Blog: To look after pupils, we also need to look after school staff

Poor staff well-being can lead to increased absenteeism and decreased job satisfaction and motivation.

Illustrative stock photoIllustrative stock photo (Source: Unsplash)

We are all familiar with the safety briefing played when travelling by plane; “If you are travelling with small children, please fit your own mask first”. For a parent who would do anything to protect their child, this is counter-intuitive, but of course it makes sense. What help would the adult be to the child if they were struggling for breath themselves?

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Even before the Covid-19 pandemic, student mental health and wellbeing was a growing area of development and training, but it is now at the forefront of almost every discussion and decision in schools across the globe.

However, for schools to develop students with mental resilience and support them in navigating the strains and stresses of academic and social pressure, we need to also look after the well-being of the teachers who guide young people.

One of the first lessons in mental health training is making connections to how one would respond if physical health were under threat. As teachers, parents, or other responsible adults in a position of care for children, we are at our most effective when we are both physically and mentally healthy ourselves.

Poor staff well-being can lead to increased absenteeism and decreased job satisfaction and motivation. This consequently will affect relationships with colleagues and students, and retention of staff can become a challenge for schools.

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Conversely, when the mental health of school staff is looked after, it will impact particularly positively on students. Staff are part of a more stable and settled community, are more productive, and can better support students in modelling good working habits and healthy coping strategies. Higher job satisfaction and a feeling of being valued at work will make the classroom environment that the students then experience a more positive place.

The Covid-19 pandemic has created new well-being and mental health issues for all professions, but data shows that the impact on teachers has been high. A 2021 Teacher Wellbeing Index Survey conducted in the UK concluded that Covid-19 has had a significant impact on wellbeing and noted that a consistently high percentage of school staff have considered leaving the profession in the last 5 years.

Teaching is an inherently social job and it is the daily interactions with the school community that give us the greatest satisfaction. Our best moments teaching are often those where we can see the engagement and enjoyment from students through their responses and expressions.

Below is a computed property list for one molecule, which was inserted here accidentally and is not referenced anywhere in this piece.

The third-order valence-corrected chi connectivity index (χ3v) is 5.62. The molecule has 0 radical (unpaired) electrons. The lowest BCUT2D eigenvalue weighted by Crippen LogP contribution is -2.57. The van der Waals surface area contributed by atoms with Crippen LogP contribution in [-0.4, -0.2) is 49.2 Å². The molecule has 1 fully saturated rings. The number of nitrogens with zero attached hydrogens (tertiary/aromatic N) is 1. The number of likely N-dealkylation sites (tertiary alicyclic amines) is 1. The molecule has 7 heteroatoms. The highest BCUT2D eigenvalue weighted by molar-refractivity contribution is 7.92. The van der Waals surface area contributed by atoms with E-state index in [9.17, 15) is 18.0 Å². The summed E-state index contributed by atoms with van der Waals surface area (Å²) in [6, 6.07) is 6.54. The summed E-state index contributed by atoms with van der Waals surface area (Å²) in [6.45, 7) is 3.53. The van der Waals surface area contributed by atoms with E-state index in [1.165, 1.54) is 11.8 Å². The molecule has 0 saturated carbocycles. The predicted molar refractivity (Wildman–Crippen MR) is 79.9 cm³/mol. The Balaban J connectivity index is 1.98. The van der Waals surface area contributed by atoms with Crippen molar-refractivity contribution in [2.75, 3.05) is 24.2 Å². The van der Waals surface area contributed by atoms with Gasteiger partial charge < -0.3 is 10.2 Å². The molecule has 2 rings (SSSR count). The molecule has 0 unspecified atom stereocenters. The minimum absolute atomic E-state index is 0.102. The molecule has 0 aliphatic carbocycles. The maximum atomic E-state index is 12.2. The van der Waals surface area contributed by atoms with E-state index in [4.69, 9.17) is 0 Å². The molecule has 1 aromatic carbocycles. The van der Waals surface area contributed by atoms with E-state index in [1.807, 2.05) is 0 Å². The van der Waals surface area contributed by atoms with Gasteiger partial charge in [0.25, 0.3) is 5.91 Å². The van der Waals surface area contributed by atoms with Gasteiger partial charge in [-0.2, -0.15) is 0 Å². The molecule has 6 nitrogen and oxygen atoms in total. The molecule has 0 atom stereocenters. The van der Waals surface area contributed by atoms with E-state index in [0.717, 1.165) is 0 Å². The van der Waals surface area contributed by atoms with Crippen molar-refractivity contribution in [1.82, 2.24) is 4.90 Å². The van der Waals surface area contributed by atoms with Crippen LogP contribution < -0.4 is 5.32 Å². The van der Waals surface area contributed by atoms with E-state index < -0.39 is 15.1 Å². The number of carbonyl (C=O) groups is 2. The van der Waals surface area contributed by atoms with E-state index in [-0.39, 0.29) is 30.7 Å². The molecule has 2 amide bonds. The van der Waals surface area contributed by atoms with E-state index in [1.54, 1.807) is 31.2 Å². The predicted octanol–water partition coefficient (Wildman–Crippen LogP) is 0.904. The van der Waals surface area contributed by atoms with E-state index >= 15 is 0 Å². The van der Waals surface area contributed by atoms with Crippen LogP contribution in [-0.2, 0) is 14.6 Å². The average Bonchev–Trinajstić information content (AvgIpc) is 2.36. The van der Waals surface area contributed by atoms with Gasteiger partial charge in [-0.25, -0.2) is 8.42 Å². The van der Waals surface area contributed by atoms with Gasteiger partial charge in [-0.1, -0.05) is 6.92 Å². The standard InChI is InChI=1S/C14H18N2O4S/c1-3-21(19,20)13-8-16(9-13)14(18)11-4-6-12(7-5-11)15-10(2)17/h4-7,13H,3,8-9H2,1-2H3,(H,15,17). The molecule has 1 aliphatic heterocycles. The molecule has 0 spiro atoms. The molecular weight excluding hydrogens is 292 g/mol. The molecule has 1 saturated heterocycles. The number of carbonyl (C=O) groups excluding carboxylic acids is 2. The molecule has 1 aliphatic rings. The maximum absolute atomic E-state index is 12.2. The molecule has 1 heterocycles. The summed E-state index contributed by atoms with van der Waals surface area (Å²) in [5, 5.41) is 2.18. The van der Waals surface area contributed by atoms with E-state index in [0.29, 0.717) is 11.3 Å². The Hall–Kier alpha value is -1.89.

The barriers of masks and virtual school have made these rewards less tangible and, consequently, teachers can feel isolated and may find it harder to see the positive impact they still have on their pupils. Even back in the classroom, we miss seeing students laugh and smile due to their face masks.

At The British International School Bratislava, we held a Wellbeing Week where staff were asked to share their thoughts, feelings, and challenges with mental health. Many colleagues found it reassuring to know that they were not facing challenges alone, and we ended the week sharing strategies for self-care and making pledges for the future.

At the same time, we understand that mental health difficulties cannot be eliminated entirely and structural and systemic changes will have the biggest impact on making teacher mental health one of our priorities. Some staff in school have undergone Mental Health First Aid training and are available to support all teachers and non-teachers if they face difficulties either at work or in their home lives.

Our staff and their families have access to counselling services through the Employee Assistance Programme. This year, a further step was taken, and a paid responsibility role of Staff Mental Health and Wellbeing Coordinator was created.

We need to teach students that mental health is a spectrum and that they will experience different levels of good and bad mental health throughout their lives. By looking after those who help to deliver this message, we will create and model a safer and more tolerant environment, where we can all actively listen to each other’s needs.

Tom Finley is Staff Mental Health and Wellbeing Coordinator, a Mental Health First Aider, and a Mathematics Teacher at The British International School Bratislava.

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